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J Pediatr Gastroenterol Nutr. 2010 Oct;51(4):443-7. doi: 10.1097/MPG.0b013e3181d67bee.

Changing indications for upper endoscopy in children during a 20-year period.

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  • 1Cincinnati Children's Hospital Medical Center, Division of Gastroenterology, Hepatology and Nutrition, Cincinnati, OH 45229, USA.



In parallel with the increase in pediatric esophagogastroduodenoscopy (EGD) procedures since the 1970s, the incidence of disorders that require EGD for diagnosis in children has increased. The aim of this study was to identify changes in subject characteristics and endoscopic procedures during a 20-year interval in children undergoing EGD at a single center.


All of the children undergoing first EGD with biopsy in 1985, 1995, or 2005 were identified. Details of the clinical presentation and EGD were abstracted from medical records in a random sample of subjects within each time point.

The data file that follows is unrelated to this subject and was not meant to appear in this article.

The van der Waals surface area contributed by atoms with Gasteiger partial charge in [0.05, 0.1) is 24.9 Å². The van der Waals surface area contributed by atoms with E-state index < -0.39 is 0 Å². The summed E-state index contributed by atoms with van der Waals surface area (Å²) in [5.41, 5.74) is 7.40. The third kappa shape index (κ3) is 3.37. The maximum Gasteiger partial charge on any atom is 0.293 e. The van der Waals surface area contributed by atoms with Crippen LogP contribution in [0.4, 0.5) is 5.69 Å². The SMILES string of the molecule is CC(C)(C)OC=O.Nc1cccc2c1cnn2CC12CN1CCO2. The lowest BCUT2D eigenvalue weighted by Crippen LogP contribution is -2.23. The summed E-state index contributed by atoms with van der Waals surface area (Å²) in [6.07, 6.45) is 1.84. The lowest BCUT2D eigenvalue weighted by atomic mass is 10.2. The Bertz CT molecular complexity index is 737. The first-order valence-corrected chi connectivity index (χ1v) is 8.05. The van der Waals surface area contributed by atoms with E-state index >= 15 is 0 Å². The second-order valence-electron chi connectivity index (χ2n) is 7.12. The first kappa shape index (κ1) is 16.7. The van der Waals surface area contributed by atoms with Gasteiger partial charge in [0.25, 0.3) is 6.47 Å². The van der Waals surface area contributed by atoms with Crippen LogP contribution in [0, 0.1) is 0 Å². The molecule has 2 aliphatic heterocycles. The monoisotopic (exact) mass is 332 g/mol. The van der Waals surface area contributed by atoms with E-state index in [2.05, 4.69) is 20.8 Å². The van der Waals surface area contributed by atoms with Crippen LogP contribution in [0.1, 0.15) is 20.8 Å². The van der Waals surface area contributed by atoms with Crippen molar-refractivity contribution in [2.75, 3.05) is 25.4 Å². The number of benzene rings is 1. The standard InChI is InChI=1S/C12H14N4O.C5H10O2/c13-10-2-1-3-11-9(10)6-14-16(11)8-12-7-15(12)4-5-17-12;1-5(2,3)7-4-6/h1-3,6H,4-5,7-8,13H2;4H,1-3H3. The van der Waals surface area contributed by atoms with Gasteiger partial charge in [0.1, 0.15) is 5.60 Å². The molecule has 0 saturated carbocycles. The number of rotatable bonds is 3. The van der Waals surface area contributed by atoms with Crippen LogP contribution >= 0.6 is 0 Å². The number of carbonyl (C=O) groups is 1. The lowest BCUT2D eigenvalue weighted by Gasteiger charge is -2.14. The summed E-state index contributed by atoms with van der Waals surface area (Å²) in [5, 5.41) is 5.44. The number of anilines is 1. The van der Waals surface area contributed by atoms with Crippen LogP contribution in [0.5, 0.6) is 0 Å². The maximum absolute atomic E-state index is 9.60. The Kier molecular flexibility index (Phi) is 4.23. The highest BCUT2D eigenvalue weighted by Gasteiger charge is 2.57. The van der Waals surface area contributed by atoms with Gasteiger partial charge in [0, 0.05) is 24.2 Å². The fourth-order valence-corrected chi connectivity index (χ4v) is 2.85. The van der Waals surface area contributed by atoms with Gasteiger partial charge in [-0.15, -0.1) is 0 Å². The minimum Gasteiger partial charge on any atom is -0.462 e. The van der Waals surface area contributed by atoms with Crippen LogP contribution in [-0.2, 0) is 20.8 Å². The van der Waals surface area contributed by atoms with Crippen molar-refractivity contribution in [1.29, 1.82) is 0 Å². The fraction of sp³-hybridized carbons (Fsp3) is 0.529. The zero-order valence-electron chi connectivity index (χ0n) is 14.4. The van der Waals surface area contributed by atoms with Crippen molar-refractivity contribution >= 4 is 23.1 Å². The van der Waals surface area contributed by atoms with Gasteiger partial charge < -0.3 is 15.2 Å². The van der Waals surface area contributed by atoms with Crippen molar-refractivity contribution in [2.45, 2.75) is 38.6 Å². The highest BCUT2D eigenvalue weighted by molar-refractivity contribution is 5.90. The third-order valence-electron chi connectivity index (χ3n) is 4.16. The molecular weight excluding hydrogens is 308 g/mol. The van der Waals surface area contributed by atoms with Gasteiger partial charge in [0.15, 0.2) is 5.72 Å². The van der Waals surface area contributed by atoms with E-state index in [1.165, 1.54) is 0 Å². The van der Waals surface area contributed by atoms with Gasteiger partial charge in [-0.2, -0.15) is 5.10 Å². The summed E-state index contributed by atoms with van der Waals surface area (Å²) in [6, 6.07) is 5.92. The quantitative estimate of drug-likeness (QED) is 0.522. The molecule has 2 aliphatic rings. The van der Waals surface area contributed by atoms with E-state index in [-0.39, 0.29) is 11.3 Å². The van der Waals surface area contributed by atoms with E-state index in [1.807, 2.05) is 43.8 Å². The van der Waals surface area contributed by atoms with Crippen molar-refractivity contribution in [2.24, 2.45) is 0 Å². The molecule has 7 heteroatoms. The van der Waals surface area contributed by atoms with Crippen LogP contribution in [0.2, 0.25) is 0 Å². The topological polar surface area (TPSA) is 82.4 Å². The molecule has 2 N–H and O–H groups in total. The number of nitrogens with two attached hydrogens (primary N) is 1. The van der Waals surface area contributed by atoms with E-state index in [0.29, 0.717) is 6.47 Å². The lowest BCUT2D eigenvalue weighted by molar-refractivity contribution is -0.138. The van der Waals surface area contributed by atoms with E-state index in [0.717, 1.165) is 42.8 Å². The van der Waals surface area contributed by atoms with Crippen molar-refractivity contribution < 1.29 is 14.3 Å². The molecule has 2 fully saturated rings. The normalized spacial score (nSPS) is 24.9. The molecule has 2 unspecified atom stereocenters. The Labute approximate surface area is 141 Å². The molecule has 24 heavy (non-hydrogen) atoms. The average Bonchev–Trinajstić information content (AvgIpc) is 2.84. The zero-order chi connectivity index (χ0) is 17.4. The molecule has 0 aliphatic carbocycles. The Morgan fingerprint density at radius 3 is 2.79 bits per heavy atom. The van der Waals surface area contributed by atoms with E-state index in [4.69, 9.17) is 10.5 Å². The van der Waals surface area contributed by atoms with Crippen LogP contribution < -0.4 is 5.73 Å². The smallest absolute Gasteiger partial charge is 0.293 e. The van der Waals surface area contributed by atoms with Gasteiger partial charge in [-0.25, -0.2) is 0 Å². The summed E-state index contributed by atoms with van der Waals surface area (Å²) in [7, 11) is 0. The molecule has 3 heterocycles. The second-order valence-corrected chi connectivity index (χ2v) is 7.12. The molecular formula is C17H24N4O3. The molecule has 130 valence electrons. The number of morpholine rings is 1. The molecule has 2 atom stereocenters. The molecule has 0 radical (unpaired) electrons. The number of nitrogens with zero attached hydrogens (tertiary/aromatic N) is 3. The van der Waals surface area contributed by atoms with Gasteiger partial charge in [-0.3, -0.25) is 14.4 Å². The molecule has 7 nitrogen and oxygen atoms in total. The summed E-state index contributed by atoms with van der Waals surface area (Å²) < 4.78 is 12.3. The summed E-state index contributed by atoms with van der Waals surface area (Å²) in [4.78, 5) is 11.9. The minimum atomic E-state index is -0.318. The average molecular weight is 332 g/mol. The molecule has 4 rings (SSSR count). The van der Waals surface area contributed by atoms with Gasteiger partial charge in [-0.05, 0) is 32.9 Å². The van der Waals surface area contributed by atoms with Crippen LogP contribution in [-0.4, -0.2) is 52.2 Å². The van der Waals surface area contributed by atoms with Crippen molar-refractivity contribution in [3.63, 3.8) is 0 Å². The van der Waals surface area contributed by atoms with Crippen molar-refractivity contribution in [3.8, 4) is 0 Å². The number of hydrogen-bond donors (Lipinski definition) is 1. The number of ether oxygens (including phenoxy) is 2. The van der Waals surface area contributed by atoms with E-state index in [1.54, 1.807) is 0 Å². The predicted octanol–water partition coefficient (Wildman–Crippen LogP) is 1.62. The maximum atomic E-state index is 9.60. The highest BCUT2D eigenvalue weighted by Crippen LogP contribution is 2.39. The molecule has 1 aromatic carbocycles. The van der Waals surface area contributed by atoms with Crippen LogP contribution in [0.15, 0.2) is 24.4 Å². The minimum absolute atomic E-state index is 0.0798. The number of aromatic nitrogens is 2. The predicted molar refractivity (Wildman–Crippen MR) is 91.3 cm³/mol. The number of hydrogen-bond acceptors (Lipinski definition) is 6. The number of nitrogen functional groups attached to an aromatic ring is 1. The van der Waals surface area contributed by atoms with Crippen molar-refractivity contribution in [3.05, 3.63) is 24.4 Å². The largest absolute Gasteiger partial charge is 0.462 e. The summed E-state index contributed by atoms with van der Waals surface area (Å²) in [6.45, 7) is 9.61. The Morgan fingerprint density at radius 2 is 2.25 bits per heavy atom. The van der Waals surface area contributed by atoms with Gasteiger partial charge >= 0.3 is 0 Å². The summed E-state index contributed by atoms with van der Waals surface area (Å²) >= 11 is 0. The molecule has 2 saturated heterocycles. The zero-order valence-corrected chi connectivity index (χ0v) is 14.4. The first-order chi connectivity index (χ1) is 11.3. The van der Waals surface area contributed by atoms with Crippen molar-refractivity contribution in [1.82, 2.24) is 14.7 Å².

The number of first-time EGDs rose dramatically from 107 in 1985 to 1294 in 2005. The proportion of subjects that were younger than 1 year of age varied significantly from 13% in 1985 to 23% in 1995 and 8% in 2005 (P < 0.001). The proportion of subjects with gastrointestinal (GI) bleeding declined from 34% to 5% during the 20-year interval (P < 0.001), whereas the proportion with abdominal pain increased from 23% to 43% (P < 0.01). During the same interval, the proportion of subjects with complete EGD (biopsies from the esophagus, stomach, and duodenum) increased from 18% of EGDs in 1985 to 95% in 2005 (P < 0.001).


This study of children undergoing first-time EGDs with biopsy during a 20-year interval demonstrated significant differences in subject characteristics and endoscopy practices. The inclusion of children with less severe clinical presentation and the collection of greater numbers of biopsies per procedure may contribute to the rising incidence rates of pediatric GI disorders.

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